473513 Niobium Doped Molybdenum Disulfide Catalyst for CO2 Reduction Reaction

Sunday, November 13, 2016: 4:45 PM
Powell (Hilton San Francisco Union Square)
Pedram Abbasi, Mohammad Asadi, Baharak Sayahpour and Amin Salehi-Khojin, Mechanical Eng., University of Illinois at Chicago, Chicago, IL

The world population consumes an average of 15 trillion watts of power, 85% of which comes from burning fossil resources including petroleum, natural gas, coal, and wood.1 Despite their low cost and high quality, the use of fossil fuels is unavoidably coupled to the release of many compounds such as carbon dioxide (CO2) that may adversely affect the environment such as acidifying oceans and climate change.2,3 Thus, controlling CO2 emission is essential using either renewable energy sources or remediation techniques. Among various remediation techniques, electrochemical reduction of CO2 is known as the best approach since it not only reduces the amount of existing CO2 in the atmosphere but also recycle the inert CO2 molecule into energy-rich products (e.g., syngas). Layered transition metal dichalcogenides (TMDCs) have recently shown a significant potential to use as the catalyst for a wide range of electrochemical energy conversion and storage systems such as hydrogen evolution and CO2 reduction4,5. However, it has been always a challenge to tailor the electronic structure of TMDCs to achieve highly promoted catalysts.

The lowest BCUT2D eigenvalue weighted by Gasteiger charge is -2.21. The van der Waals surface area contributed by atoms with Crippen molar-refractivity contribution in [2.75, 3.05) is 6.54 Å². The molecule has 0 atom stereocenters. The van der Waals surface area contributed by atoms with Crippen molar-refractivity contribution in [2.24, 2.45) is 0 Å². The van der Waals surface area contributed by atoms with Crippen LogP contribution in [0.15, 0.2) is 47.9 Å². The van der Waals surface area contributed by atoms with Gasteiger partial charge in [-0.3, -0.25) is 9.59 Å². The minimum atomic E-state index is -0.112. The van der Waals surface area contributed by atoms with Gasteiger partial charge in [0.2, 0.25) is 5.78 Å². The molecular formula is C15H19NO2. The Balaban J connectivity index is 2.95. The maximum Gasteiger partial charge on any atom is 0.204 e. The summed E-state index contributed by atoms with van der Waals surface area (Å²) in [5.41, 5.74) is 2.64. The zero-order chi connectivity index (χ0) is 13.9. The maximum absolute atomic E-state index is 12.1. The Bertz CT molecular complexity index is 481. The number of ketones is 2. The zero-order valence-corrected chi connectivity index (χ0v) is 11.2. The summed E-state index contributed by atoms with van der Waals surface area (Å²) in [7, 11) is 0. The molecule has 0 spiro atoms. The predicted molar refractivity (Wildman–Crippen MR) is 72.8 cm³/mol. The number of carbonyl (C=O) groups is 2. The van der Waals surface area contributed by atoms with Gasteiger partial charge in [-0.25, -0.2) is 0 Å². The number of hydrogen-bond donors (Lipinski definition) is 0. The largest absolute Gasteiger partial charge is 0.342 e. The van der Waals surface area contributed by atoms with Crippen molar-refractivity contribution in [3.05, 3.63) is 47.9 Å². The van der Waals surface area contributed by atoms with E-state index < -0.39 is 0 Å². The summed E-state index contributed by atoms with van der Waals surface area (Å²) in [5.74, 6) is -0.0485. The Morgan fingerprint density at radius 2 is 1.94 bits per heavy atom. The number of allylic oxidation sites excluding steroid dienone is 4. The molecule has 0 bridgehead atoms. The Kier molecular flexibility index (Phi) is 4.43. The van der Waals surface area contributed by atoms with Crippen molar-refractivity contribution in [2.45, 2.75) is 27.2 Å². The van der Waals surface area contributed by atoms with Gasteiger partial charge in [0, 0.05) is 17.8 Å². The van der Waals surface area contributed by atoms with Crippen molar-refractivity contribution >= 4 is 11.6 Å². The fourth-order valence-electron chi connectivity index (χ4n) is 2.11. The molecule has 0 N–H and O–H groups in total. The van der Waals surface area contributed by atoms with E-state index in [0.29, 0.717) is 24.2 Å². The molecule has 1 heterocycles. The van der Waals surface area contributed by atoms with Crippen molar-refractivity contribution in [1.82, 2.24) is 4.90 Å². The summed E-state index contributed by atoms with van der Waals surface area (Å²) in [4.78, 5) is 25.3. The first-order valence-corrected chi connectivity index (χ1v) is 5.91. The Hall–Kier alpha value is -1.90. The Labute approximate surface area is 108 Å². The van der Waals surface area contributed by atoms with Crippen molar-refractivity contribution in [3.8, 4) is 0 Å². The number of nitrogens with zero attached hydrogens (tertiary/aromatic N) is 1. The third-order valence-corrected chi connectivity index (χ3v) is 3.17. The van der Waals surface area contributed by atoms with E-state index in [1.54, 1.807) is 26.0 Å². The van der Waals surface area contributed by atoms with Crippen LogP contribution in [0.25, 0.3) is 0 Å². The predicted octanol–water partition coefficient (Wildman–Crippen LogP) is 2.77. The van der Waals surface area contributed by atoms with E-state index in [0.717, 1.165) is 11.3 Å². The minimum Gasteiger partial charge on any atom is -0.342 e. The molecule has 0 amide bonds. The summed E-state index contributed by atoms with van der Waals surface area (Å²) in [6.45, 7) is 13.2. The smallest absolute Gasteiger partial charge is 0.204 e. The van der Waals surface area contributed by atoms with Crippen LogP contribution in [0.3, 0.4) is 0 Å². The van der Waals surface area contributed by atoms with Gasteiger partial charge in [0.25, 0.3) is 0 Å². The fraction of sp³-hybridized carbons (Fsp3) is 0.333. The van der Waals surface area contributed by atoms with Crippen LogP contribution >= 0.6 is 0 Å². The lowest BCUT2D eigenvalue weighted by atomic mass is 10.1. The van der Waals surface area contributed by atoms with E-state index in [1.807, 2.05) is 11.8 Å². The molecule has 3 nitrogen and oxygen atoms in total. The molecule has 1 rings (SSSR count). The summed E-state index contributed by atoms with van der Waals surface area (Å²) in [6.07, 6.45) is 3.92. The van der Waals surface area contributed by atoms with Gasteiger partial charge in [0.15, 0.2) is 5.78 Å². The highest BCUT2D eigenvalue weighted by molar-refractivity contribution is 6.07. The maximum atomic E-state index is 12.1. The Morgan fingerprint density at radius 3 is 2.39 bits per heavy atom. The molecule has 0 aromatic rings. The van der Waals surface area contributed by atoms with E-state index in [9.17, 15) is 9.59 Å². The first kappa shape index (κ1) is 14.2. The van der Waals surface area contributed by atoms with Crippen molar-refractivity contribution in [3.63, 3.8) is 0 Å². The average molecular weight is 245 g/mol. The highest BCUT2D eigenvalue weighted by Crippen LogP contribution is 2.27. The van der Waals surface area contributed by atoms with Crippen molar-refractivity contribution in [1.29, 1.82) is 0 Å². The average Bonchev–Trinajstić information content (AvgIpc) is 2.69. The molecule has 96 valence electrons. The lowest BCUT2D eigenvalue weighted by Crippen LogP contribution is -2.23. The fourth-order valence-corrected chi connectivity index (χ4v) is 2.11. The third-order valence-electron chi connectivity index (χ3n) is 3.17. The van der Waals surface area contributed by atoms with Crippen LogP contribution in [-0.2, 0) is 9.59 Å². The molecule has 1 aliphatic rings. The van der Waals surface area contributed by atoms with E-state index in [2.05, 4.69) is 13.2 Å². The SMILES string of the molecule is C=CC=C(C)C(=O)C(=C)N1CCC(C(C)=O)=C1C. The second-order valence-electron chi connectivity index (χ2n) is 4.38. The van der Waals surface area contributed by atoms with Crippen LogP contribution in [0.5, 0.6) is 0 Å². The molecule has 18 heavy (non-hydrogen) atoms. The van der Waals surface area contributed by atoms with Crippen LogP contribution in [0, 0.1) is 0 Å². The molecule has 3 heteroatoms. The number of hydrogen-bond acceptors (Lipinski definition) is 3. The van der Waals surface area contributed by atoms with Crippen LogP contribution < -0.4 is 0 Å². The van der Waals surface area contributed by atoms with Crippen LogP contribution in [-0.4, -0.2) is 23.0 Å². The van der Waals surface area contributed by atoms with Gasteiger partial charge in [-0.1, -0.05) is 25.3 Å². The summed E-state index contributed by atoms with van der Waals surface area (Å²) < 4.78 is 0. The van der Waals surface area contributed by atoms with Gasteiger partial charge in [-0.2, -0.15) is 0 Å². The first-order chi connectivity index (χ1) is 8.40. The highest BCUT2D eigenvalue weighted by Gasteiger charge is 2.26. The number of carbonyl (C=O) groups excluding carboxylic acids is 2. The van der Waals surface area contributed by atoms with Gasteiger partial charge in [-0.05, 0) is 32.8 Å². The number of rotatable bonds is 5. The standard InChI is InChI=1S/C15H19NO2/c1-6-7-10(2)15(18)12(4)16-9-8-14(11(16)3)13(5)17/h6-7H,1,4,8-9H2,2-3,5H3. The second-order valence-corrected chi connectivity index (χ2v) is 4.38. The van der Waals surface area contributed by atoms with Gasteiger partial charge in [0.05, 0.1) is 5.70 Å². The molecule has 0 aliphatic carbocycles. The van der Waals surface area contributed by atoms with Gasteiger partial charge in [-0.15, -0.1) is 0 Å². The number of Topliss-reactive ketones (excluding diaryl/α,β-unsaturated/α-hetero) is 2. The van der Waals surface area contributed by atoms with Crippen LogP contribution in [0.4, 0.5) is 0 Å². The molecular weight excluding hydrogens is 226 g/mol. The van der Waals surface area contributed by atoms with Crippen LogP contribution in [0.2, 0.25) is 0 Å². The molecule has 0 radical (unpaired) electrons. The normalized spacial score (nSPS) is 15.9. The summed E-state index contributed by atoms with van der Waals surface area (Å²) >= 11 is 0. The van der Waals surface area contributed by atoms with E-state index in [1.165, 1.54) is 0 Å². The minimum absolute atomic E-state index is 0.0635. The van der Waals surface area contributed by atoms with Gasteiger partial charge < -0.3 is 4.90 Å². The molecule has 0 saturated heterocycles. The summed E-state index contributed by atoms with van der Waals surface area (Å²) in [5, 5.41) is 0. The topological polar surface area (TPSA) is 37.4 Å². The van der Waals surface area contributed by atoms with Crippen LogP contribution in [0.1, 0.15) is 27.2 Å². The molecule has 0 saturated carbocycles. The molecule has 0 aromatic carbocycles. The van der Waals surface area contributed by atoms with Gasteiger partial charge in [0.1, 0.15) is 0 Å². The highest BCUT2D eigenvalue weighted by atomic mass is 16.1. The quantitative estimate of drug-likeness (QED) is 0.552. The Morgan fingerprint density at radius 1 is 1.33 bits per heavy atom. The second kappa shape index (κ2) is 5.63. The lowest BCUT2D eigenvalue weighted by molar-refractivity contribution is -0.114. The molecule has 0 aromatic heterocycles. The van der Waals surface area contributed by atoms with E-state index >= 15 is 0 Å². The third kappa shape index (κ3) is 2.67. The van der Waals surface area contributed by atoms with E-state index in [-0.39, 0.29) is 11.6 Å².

In this report, we have discovered a superior catalytic performance of Niobium (Nb) doped vertically aligned MoS2 (VA-MoS2) as an energy efficient and highly active catalyst for syngas production. Our results indicate that with only 5% Nb concentration at the edge atom structures, MoS2 exhibits more than two orders of magnitude higher activity than Ag nanoparticles and one order of magnitude higher than pristine MoS2 at low overpotentials (-0.2 V vs RHE).6 Additionally, the product characterization results reveal that this promoted catalyst is selective for syngas (CO and H2) formation at the potential range of -0.164 V to -0.764 V vs RHE. The effect of doping on the structure of pristine MoS2 was studied by synthesis and testing different concentrations of dopant for the CO2 reduction reaction. Different characterization methods such as scanning transmission electron microscopy (STEM), X-ray photoelectron spectroscopy (XPS), electron energy loss spectra (EELS), energy-dispersive X-ray spectroscopy (EDX) and in-situ differential electrochemical mass spectrometry (DEMS) were applied to fully elucidate the effect of dopant on the electronic structure of MoS2 and its catalytic activity and selectivity.



(1) Davis, S. J.; Caldeira, K.; Matthews, H. D. Future CO2 Emissions and Climate Change from Existing Energy Infrastructure. Science. 2010, 329, 1330–1333.

(2) Haszeldine, R. S. Carbon Capture and Storage: How Green Can Black Be? Science. 2009, 325, 1647–1652.

(3) Lastoskie, C. Caging Carbon Dioxide. Science. 2010, 330, 595–596.

(4) Behranginia, A.; Asadi, M.; Liu, C.; Yasaei, P.; Kumar, B.; Phillips, P.; Foroozan, T.; Waranius, J. C.; Kim, K.; Abiade, J.; et al. Highly Efficient Hydrogen Evolution Reaction Using Crystalline Layered Three-Dimensional Molybdenum Disulfides Grown on Graphene Film. Chem. Mater. 2016, 28, 549–555.

(5) Asadi, M.; Kumar, B.; Liu, C.; Phillips, P.; Yasaei, P.; Behranginia, A.; Zapol, P.; Klie, R. F.; Curtiss, L. A.; Salehi-Khojin, A. Cathode Based on Molybdenum Disulfide Nanoflakes for Lithium–Oxygen Batteries. ACS Nano, 2016, 10 (2), pp 2167–2175.

(6) Asadi, M.; Kumar, B.; Behranginia, A.; Rosen, B. a; Baskin, A.; Repnin, N.; Pisasale, D.; Phillips, P.; Zhu, W.; Haasch, R.; et al. Robust Carbon Dioxide Reduction on Molybdenum Disulphide Edges. Nat. Com. 2014, 5, 4470.


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